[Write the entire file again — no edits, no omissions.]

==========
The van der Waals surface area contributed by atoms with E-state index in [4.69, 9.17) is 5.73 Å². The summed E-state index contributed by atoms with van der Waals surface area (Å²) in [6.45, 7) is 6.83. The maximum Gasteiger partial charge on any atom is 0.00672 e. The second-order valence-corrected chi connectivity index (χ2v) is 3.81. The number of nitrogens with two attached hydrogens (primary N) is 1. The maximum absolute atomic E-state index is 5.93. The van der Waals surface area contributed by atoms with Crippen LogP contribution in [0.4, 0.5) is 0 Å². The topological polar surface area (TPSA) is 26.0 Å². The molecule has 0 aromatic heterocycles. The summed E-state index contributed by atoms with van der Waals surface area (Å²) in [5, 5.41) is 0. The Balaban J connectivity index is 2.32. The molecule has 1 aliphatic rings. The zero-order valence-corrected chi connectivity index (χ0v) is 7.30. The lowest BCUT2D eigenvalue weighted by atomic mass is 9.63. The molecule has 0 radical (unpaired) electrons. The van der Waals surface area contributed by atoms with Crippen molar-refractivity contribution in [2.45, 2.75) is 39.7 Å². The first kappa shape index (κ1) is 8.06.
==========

The van der Waals surface area contributed by atoms with E-state index in [4.69, 9.17) is 5.73 Å². The summed E-state index contributed by atoms with van der Waals surface area (Å²) in [6.45, 7) is 6.83. The maximum Gasteiger partial charge on any atom is 0.00672 e. The second-order valence-corrected chi connectivity index (χ2v) is 3.81. The number of nitrogens with two attached hydrogens (primary N) is 1. The maximum absolute atomic E-state index is 5.93. The van der Waals surface area contributed by atoms with Crippen LogP contribution in [0.4, 0.5) is 0 Å². The topological polar surface area (TPSA) is 26.0 Å². The molecule has 0 aromatic heterocycles. The summed E-state index contributed by atoms with van der Waals surface area (Å²) in [5, 5.41) is 0. The Balaban J connectivity index is 2.32. The molecule has 1 aliphatic rings. The zero-order valence-corrected chi connectivity index (χ0v) is 7.30. The lowest BCUT2D eigenvalue weighted by atomic mass is 9.63. The molecule has 0 radical (unpaired) electrons. The van der Waals surface area contributed by atoms with Crippen molar-refractivity contribution in [2.45, 2.75) is 39.7 Å². The first kappa shape index (κ1) is 8.06.